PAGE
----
Waxahatchee's Show at Rubber Gloves Last Night was a Win for Denton
Waxahatchee With the Goodbye Party and Mimisku Rubber Gloves, Denton Wednesday, April 22, 2015
There is no better way to see a band. Especially this band, and especially right now. At Rubber Gloves in Denton last night, Waxahatchee -- the vehicle of Philadelphia singer/songwriter Katie Crutchfield -- transformed their directionless 20-something diary-poems into anthems worthy of the garage, in front of a fittingly intimate crowd. With the shy grace of someone still growing accustomed to the existence of fervent admirers, Crutchfield answered every instance of applause with a quick "thank you" before launching into another vividly rendered slice of melancholia. On record, you're liable to find yourself worrying about her; in a live setting, every crashing chord and snare drum echo serves as a reminder that heartbreak can be its own life-affirming force.
After signing to Merge Records last December, with two modestly perfect albums already under her belt, Ivy Tripp arrived earlier this month to fanfare that included a glowing New Yorker profile -- none of it unmerited, because Crutchfield's that good. A midway point between her old punkish outfit P.S. Eliot and her aggressively lo-fi/acoustic solo debut American Weekend, 2013's name-maker Cerulean Salt was wound tight enough to squeeze the value out of every second; Ivy Tripp stretches itself wider in terms of stylistic avenues but also in the literature, opening her steadfastly idiosyncratic phrasing up to more impressionistic portraits. Much as I admire her pushing for new horizons, I occasionally miss the previous cohesion.
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Jumbled up as they were last night in a setlist built (in the tradition of live shows) to emphasize her more visceral side, it was clear that any differences between the albums are a matter of presentation, not writing. Recent additions I'd found somewhat limited in their recorded incarnations provided the best kind of highlights, receiving a new life outside the constraints of digital media. Live instrumentation on "La Loose" and "
Joined onstage by a group that included her sister (and P.S. Eliot partner) Allison, Katie Crutchfield the performer isn't the lone world-creator found on her albums. She's with the band, who are playing her songs, but in a meaningful sense she still operates solo. She was alone with the music, savoring words and turns of melody, her eyes closed or looking out into the distance above the heads of her audience, her bandmates becoming spectators as much as participants. In between songs, thanking us for our cheers, it was like she'd just remembered we were there. If you've spent much time with her records, it's a familiar feeling.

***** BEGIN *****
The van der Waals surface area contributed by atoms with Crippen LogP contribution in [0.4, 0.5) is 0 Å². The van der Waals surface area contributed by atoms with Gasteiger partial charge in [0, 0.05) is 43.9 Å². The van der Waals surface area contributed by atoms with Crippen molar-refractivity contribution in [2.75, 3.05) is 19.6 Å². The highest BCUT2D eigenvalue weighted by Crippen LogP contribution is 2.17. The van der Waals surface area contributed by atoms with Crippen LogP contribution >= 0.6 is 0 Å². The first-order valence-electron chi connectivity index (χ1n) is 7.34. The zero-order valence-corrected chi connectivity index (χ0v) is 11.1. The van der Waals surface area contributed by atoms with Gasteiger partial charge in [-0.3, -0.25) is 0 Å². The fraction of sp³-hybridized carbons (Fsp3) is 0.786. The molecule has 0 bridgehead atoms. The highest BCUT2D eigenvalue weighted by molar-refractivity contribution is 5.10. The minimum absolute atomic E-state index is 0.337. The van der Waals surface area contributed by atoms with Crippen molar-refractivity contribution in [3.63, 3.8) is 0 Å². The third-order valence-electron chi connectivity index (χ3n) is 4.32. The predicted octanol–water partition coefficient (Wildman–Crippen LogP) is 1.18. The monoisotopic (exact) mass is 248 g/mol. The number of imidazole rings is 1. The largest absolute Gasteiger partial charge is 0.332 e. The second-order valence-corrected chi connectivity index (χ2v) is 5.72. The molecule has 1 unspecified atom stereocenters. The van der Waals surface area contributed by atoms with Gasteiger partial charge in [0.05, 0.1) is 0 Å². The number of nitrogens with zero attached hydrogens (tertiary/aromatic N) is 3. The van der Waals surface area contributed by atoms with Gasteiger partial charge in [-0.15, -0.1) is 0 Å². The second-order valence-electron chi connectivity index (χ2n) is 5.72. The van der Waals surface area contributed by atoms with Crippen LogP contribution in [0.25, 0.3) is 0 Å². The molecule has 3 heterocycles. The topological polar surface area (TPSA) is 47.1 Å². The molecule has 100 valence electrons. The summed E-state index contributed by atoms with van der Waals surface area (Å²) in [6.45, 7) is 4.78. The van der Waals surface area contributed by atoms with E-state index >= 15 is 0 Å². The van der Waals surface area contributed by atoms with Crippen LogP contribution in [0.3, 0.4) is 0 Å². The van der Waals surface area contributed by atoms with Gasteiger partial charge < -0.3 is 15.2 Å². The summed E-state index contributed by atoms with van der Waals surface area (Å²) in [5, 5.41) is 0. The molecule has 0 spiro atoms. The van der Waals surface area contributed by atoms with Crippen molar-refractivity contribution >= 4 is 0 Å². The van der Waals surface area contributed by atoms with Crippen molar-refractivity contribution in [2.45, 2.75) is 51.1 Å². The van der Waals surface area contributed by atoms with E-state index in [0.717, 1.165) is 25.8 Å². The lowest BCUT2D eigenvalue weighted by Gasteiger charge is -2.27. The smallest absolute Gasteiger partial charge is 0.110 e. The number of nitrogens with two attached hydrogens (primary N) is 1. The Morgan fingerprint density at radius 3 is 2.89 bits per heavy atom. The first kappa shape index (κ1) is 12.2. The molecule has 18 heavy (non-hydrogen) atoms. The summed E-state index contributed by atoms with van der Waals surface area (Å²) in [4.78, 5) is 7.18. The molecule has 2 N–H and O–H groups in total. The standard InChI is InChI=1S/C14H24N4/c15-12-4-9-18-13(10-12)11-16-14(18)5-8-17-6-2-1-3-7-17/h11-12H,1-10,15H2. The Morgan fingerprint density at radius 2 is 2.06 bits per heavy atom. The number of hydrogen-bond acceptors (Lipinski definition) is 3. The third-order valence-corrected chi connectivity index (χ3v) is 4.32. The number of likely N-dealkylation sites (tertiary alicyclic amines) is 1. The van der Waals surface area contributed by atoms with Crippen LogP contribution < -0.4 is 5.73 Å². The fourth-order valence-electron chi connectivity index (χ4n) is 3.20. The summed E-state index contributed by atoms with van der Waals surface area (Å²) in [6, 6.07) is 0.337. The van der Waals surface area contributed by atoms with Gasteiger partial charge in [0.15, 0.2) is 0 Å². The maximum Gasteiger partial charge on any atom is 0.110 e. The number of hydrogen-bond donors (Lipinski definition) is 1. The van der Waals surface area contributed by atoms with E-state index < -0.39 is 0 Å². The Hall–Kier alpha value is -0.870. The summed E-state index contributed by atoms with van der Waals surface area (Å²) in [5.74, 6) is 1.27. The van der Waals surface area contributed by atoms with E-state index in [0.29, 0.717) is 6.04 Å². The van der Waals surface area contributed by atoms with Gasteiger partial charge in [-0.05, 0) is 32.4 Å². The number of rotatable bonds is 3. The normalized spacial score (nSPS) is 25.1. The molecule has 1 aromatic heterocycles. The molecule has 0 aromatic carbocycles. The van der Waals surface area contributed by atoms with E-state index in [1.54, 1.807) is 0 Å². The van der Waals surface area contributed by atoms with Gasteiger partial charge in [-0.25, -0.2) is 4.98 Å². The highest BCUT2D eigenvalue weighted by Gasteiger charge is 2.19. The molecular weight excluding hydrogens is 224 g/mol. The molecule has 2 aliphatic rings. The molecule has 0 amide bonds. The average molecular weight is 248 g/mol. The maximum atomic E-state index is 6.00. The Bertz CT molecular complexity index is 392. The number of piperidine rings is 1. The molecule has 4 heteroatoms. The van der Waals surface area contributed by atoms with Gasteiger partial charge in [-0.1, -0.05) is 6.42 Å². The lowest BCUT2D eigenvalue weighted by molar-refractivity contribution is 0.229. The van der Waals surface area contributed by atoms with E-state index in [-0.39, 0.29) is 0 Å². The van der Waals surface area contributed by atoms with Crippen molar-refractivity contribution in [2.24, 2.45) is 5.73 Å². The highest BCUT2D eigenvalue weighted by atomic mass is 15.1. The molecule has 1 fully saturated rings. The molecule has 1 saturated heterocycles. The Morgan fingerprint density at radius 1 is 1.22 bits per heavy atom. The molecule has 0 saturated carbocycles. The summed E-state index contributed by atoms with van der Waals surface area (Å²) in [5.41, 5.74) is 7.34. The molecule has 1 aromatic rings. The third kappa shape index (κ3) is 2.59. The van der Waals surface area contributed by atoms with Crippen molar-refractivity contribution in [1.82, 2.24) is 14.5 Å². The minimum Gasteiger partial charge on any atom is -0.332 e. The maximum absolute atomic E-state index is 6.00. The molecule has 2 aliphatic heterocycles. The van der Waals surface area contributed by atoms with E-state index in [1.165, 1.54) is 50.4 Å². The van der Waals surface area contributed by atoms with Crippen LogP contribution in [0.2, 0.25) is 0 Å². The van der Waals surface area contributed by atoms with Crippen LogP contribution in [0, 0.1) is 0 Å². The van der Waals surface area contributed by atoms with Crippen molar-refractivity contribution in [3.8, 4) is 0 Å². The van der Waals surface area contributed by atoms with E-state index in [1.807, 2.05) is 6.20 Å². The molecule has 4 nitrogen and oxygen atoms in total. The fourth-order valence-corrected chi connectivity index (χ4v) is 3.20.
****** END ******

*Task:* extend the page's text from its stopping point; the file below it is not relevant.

And then she made her solitude literal, returning for a two-song acoustic encore that surely convinced anybody who wasn't yet sold to find their inner devotee: "Summer of Love," a personal favorite from Ivy Tripp, and "Bathtub," the only cut of the evening pulled from American Weekend, both of which gave a well-deserved spotlight to her lyrics. Loud or soft, alone or with a team, on you or her guitar, she can pull the right strings.
It's doubtful we'll get many chances to see Crutchfield in this kind of setting again, one where you can randomly spot her sipping on a Lone Star 10 feet behind you. (A shout-out is in order too for show promoters Who Loves the Sun, who managed to land the gig in the first place.) With the '70s-era décor and beer-sweaty, no-frills stage area, Rubber Gloves lent a budding icon a workspace that was organic enough for her talent to pull the weight. Waxahatchee didn't need strobe lights or fancy speakers to speak clearly -- we were breathing the same air.
Though it might be overly loose with the definition, you could connect the dots from Waxahatchee's heavier moments to certain acts typically associated with the (semi-real, so-called) "Emo Revival," though refreshingly devoid of the usual gratuitous masculinity. At the very least, emo-leaning groups can serve as effective openers: Denton's own Mimisiku began the proceedings by putting an unexpected smile on my face, owning the stage with the kind of animal intensity you want from a young band who are still pure enough to be enamored with sudden shifts in dynamics. This is the kind of show being routinely taken for granted all across America. No guarantees that their brand of power-chord-emo will translate to something you can take home with you, but maybe it doesn't need to.
After them came the Goodbye Party, another Philadelphia band, who took us a noticeable step closer to the headliner. They've been touring with Crutchfield and co. for most of April (this was their final show together), fronted by a busy pair of fellas best known for their work with other crews: Michael Cantor of The Ambulars and Sam Cook-Parrott from Radiator Hospital, a good friend of the Crutchfield sisters. If the goal of your opener is more about paving the way for the bigger name than putting on a separate show, then they were successful. Judging by the more contemplative portions of their performance, they're likely the opposite of Mimisiku, an outfit built for the recording studio.
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